The recent UK general election results were, as usual, a little bit of a shock. Firstly, despite a very popular campaign by the Labour Party, fronted by Jeremy Corbyn, and their popularity increase by almost 10% of the vote share, they failed to get majority. The Conservative Party, who were ahead by only 2.4% of vote share, were given over 50 seats more than Labour, due to our First Past The Post voting system hyper-representing the party receiving the most votes.
However, this wasn’t the biggest shock. The real shock was yet another Hung Parliament, mirroring the result of the 2010 general election. A hung parliament basically means that no party got enough seats in parliament to secure a “majority” of 326 seats.
Once the election results were announced, and it was clear that there would be no Liberal Democrat coalition with the Conservatives, nor the Labour Party, Conservative Prime Minister Theresa May almost immediately proposed forming a minority government with Northern Irish party the Democratic Unionist Party (DUP).
The DUP are the fifth largest party in Westminster, with their main identifier being the idea that Northern Ireland should remain in Britain (unlike The Republic of Ireland, which is not part of Britain). The potential minority government has been received with hostility by Sinn Féin, the second most popular party in Northern Ireland, as it believes that the minority government would breach the Good Friday Agreement, by removing Britain’s neutral position within Irish politics.
The potential DUP/Conservative minority government has been met with hostility by the general public due to several controversial views held by members of their party.
The son of the founder of the DUP, Ian Paisley Jr, has been recorded making grossly homophobic comments. Only two years ago, the health minister for the DUP, Jim Wells, had to apologise for his comments about the children of homosexual couples being “more likely to be abused or neglected.” He also had a lesbian couple call the police after he made a comment during a doorstep campaign about how he “disagreed with their lifestyle.”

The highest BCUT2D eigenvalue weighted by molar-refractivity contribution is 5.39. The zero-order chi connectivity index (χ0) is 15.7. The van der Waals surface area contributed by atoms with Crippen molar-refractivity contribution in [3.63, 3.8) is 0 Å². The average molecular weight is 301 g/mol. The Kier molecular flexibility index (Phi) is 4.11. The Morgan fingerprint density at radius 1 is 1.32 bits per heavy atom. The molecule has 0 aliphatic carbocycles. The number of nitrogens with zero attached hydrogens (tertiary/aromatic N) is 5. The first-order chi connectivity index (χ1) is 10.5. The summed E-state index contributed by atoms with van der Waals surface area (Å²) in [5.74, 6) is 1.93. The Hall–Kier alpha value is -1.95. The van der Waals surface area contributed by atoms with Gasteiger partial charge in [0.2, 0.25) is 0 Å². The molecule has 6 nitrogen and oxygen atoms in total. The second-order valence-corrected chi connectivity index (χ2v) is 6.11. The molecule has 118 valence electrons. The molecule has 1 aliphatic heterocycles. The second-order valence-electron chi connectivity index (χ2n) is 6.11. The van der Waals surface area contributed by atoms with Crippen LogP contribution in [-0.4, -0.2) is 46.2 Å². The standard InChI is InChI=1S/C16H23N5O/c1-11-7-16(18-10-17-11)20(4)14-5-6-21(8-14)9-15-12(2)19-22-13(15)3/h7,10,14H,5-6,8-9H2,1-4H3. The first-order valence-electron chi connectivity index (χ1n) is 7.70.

The police were called after a member of the DUP made homophobic comments.
He has since resigned, but party leader Arlene Foster has openly stated that she believes that “marriage is between a man and a woman” and the Scottish Government has confirmed that she wrote a letter to an MP in Edinburgh trying to prevent Northern Irish couples from turning their Civil Partnerships into official marriages.
Unsurprisingly, the DUP also have a controversial stance on abortion. Abortions remain illegal in Northern Ireland, and can be punished by a potential life sentence in prison, so it isn’t unusual for a party in Northern Ireland to be anti-abortion. However, the DUP are reported to have an incredibly hardline stance on abortion, and do not support the allowance of abortion under circumstances or rape or fetal abnormalities.
The DUP support abortion under no circumstances and voted against its decriminalisation in Britain.
Again unsurprisingly, given Amnesty International’s concern with racism in Northern Ireland, the DUP have also been met with allegations of racism. In 2016, DUP MP Sammy Wilson reportedly responded with “You’re absolutely right” to a call from a member of the public to “Get out of the EU […] and get the ethnics out too”. Both Wilson and Foster defend his actions by stating that they believe it was clear he did not agree with the final part of the comment. Foster, a white person, insists that Wilson is not racist because “she knows him very well”. Wilson also stated that the idea of climate change caused by human activity was a “con”.
The DUP do not acknowledge or seriously investigate allegations of racism within their party.
Usually, the UK is blissfully oblivious to the politics of Northern Ireland, but as the proposed minority government dawns it has become increasingly relevant and important to understand the role of the DUP.
Talks between the DUP and Conservatives have now been postponed due of the recent tragedy in a London involving a tower block catching fire, with the death toll currently at 17 and predicted to rise. Many have attributed the disaster to poor response from members of parliament to warnings about the state of the tower block.
Affinity extends its thoughts to the victims of this tragedy, especially during such trying times. We can only hope that the eventual result of this hung parliament leads to a better scheme of management, better representation, and closer listening from members of parliament both local and national.